The news came without fanfare. A Tuesday. A day that was neither particularly nice or terrible when it came to weather. The sky a dull gray of winter. It was around 2 pm when it showed up. A simple black chip in the letterbox. Amelia wasn’t sure she was surprised although feigned just in case anyone was watching and would report. Jacob would be reset. She knew everything the chip represented. And she knew the shame that would follow.
But if she had to be honest, the chip was a relief. The chip, after all, was a period on the sentence that had been determined when he had been caught. When the words on the online forum had been traced to him. When “Dissenter451” was quickly traced. So much for the multiple routing hubs of the so-called FreeNet. So much for the system called the Underground Railroad that was meant to protect identities and consider the good work people like Jacob were doing. So much for that. “So much for everything.” Amelia brushed her hands on her skirt and took the chip in hand like the many other things she bore each day.
The day they’d taken Jacob had been with much more fanfare. The colorful uniforms of the guard spotted from far down the hill. They rarely came to their modest village. Unless it was for a festival or before an election, Amelia felt her fingers twitch in the once-used air quotes as her brain thought the term. They had marched through the streets with the banners on their staffs the symbol of the justice system. A forefinger pointing ominously. They had stopped in front of Amelia and Jacob’s simple home and knocked loudly, but only after much commotion. Commotion attracted an audience. Audiences watched in fear and relief. Fear and relief at what they witnessed kept them in line.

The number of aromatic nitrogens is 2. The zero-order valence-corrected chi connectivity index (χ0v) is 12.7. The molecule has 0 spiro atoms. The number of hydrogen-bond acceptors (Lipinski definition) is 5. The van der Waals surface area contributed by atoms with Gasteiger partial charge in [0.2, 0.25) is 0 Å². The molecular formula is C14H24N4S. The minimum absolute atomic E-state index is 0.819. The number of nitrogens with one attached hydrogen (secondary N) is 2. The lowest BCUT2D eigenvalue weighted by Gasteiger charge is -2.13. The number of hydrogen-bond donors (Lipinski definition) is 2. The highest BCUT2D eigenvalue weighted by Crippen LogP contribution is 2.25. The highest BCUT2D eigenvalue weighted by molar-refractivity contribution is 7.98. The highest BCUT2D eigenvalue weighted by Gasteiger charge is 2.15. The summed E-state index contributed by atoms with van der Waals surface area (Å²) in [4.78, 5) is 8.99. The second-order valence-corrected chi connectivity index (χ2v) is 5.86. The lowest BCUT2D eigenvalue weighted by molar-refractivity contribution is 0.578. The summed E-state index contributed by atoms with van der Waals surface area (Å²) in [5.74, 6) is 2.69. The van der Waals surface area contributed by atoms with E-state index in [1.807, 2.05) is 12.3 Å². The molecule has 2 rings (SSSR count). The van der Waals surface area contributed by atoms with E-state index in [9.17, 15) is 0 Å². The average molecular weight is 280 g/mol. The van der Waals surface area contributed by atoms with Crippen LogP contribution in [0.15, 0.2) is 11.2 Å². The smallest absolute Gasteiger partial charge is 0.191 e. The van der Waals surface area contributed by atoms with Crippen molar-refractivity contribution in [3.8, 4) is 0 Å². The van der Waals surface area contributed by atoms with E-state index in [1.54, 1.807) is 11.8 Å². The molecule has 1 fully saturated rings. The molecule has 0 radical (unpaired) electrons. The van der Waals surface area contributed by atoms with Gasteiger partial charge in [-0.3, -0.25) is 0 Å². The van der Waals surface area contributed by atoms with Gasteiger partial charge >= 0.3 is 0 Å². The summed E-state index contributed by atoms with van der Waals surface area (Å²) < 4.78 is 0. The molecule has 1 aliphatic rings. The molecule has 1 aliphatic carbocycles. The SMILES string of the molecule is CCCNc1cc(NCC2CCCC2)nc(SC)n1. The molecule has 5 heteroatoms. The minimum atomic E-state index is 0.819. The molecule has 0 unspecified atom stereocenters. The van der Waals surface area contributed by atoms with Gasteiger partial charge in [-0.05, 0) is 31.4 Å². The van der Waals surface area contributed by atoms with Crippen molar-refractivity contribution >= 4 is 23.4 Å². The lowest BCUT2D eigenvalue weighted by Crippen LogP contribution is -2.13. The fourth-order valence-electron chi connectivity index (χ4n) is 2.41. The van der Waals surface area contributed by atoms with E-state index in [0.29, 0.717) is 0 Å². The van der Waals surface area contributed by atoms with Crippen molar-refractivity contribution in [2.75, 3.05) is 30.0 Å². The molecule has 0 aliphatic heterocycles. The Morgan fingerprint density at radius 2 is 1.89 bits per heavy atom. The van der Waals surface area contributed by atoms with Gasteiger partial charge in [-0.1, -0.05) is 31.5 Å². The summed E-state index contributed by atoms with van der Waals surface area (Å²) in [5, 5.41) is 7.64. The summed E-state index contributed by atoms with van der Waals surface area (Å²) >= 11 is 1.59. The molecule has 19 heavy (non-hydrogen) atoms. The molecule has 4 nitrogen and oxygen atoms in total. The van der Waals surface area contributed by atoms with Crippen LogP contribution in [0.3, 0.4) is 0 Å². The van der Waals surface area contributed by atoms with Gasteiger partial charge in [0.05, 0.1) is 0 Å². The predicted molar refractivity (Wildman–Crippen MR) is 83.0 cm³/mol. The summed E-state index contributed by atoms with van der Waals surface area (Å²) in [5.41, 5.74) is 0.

At first, Amelia had raised her eyebrows. “Surely you must have the wrong house, sirs. My husband is a merchant. He sells books.” When their smirks failed to soften she pled. How would she survive on her own while her husband awaited deliberations?
She’d survived just fine. She’d quickly taken over the shop and had started selling the fabrics she embroidered as a hobby. She’d brought home more than Jacob ever did because he was so busy mounting an insurrection. Bookselling was secondary. Books were not sought by the masses. Frowned upon by the leaders.
The chip was simply the penultimate event in this timeline. A timeline of which Amelia was growing tedious. He would be reset. Period. Done. She might see him at some point but he would not recognize her. If he did, suspicions would be cast upon her so she’d already planned a haircut. Traded lip color with a neighbor who was feeling bored.
“Are you Amelia, the wife of Jacob who is to be reset?” The voice shook the panes in Amelia’s kitchen.
“I am,” she said wiping her hands on a dish towel. (this chick wipes her hands a lot). She tucked her ginger tresses behind her ears before tugging on the long, full curls that fell in front of her shoulders. She would miss it.
“The emporer wishes to offer you a chance to appeal.”
Amelia froze while putting her now dry water glass back in the cupboard.